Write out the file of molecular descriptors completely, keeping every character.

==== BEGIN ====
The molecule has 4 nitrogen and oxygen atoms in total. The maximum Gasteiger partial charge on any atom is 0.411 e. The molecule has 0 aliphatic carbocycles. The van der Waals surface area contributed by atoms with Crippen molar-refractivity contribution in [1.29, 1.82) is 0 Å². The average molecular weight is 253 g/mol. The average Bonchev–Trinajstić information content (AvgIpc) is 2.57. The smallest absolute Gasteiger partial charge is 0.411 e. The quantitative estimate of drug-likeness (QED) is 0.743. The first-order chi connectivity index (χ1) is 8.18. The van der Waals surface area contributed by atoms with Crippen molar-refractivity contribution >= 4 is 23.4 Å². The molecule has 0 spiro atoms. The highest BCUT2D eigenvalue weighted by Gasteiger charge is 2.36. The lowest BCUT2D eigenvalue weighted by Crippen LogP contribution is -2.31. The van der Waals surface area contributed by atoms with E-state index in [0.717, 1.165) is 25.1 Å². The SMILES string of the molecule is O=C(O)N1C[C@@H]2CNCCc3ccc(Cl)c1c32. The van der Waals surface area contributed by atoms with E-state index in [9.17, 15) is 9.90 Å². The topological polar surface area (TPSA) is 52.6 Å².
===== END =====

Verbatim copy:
The molecule has 4 nitrogen and oxygen atoms in total. The maximum Gasteiger partial charge on any atom is 0.411 e. The molecule has 0 aliphatic carbocycles. The van der Waals surface area contributed by atoms with Crippen molar-refractivity contribution in [1.29, 1.82) is 0 Å². The average molecular weight is 253 g/mol. The average Bonchev–Trinajstić information content (AvgIpc) is 2.57. The smallest absolute Gasteiger partial charge is 0.411 e. The quantitative estimate of drug-likeness (QED) is 0.743. The first-order chi connectivity index (χ1) is 8.18. The van der Waals surface area contributed by atoms with Crippen molar-refractivity contribution >= 4 is 23.4 Å². The molecule has 0 spiro atoms. The highest BCUT2D eigenvalue weighted by Gasteiger charge is 2.36. The lowest BCUT2D eigenvalue weighted by Crippen LogP contribution is -2.31. The van der Waals surface area contributed by atoms with E-state index in [0.717, 1.165) is 25.1 Å². The SMILES string of the molecule is O=C(O)N1C[C@@H]2CNCCc3ccc(Cl)c1c32. The van der Waals surface area contributed by atoms with E-state index in [9.17, 15) is 9.90 Å². The topological polar surface area (TPSA) is 52.6 Å².